Caffeine Withdrawal: Top Symptoms & How To Cope

by Raksha Hegde last updated -

 Likes  Comments

People who try to cut down on caffeine go through severe to mild caffeine withdrawal symptoms, which can last anywhere between two to nine days. The most common caffeine withdrawal symptoms include headaches, irritability, nausea, constipation, and brain fog, among others. This condition is referred to as caffeine withdrawal syndrome, and it is included in the Diagnostic and Statistical Manual of Mental Disorders.

What is Caffeine?

Caffeine is one of the most widely used stimulants in the world and it is commonly found in coffee, tea, and sodas. The stimulant is also present in several prescription and non-prescription drugs. If you are a regular coffee or tea drinker, you are most likely to be a caffeine addict with physical and emotional dependence on this plant-based stimulant. Intake of caffeine stimulates the central nervous system, drives away drowsiness, increases energy, and improves performance. However, an excess of it can cause stomach aches, headaches, and the need to urinate more often, according to a recent report published in the National Center for Biotechnology Information.

How Much is Too Much Caffeine?

The US FDA says that up to 400 milligrams (mg) of caffeine can be considered safe for most individuals. That’s about four cups of coffee, two energy drinks, or 10 cola cans.

Top Symptoms of Caffeine Withdrawal

Let us look at the top symptoms that people experience when they cut down on caffeine.


One of the most common symptoms of caffeine withdrawal is headaches. Research published in the Human Brain Mapping journal revealed that a 250 mg dose of caffeine reduces blood flow to the brain between 22 and 30 percent. However, when you stop taking caffeine, the blood vessels widen, causing more blood to flow to the brain. This sudden blood rush causes blinding headaches, which can subside in severity in a couple of days as the body adjusts to the blood flow.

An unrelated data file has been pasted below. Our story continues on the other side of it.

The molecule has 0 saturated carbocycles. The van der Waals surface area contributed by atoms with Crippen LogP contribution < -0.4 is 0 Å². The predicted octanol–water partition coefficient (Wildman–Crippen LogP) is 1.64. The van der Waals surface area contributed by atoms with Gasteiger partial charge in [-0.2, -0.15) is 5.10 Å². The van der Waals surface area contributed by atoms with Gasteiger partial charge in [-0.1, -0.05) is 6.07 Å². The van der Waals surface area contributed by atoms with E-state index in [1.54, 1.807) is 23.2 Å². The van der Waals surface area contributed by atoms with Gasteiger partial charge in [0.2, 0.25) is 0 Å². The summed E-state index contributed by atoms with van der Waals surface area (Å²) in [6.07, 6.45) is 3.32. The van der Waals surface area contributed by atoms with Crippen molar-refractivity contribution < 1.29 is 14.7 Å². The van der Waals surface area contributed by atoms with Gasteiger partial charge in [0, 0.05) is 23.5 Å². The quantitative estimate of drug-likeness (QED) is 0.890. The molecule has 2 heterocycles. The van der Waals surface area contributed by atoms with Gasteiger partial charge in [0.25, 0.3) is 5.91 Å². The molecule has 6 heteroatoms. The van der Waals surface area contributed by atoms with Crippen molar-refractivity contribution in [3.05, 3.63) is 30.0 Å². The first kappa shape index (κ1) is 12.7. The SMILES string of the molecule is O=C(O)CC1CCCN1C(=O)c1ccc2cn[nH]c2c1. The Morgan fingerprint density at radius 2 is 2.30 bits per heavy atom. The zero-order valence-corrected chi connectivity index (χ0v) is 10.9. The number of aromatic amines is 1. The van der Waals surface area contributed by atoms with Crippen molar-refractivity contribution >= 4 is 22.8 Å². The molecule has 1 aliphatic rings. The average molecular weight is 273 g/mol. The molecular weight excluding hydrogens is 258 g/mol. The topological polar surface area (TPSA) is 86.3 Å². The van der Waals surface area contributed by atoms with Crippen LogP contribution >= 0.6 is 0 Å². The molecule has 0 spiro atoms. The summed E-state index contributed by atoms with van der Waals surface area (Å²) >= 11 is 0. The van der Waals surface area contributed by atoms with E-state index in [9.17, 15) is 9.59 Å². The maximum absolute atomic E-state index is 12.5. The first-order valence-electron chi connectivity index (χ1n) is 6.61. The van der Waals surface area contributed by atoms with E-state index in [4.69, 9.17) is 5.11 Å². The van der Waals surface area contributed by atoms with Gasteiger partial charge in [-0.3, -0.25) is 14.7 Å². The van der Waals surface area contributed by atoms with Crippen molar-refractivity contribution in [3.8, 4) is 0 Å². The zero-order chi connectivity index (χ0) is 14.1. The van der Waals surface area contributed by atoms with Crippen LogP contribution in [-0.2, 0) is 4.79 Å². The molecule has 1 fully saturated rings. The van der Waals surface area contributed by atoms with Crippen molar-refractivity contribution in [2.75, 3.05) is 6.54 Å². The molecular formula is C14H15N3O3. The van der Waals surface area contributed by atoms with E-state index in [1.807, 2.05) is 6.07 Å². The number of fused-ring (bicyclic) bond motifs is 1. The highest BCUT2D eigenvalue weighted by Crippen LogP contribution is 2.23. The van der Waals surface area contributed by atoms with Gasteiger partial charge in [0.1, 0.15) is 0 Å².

Research links coffee consumption with increased activity in the colon and likens the effect of a coffee cup on the colon to that of a 1000 calorie meal. You may experience constipation in the first few days of caffeine withdrawal. It is better to hydrate yourself to avoid this.


Caffeine is known to increase energy and stimulation of the central nervous system. It is often recommended for athletes to boost their speed and performance levels. The flip side of not taking caffeine could be that the body feels lethargic. A research study published in Elsevier’s Sleep Medicine showed that sleep length increased during the week that people gave up caffeine and went back to normalcy in a week.


Many times, caffeine addicts reach out for coffee or tea to de-stress and to unwind after a long day. Cutting down on coffee or tea may cause anxiety, stress, or even depression in some people.


Some people have reported tremors in their hands when they have given up caffeine. However, if tremors continue beyond nine days, it is best to seek medical advice from a doctor.


A study published in the Journal of Caffeine Research 2016 reveals that caffeine withdrawal can cause changes in mood. This includes signs of irritability, brain fog, and decreased concentration.

How To Cope With Caffeine Withdrawal?

The best way to cut down on caffeine without experiencing a full-blown withdrawal syndrome would be to go off caffeine progressively. For coffee lovers, it is best to cut down on the amount of coffee and slowly progress to a decaf version. Similarly, tea and cola drinkers can opt for herbal versions. Herbal drinks can also help mitigate nausea and fatigue, that are common caffeine withdrawal symptoms. Protection Status
About the Author

Raksha Hegde is the content director at Organic Facts and helps oversee a team of brilliant, dynamic content writers. A former business news journalist and editor, Raksha followed her passion for wellness to become a certified Yoga teacher and a wellness festival curator. She believes learning never really stops. She has completed her MS in Broadcast Journalism from Boston University and is currently pursuing “Introduction to Food and Health” e-course offered by Stanford University, US. 

Rate this article
Average rating 3.5 out of 5.0 based on 1 user(s).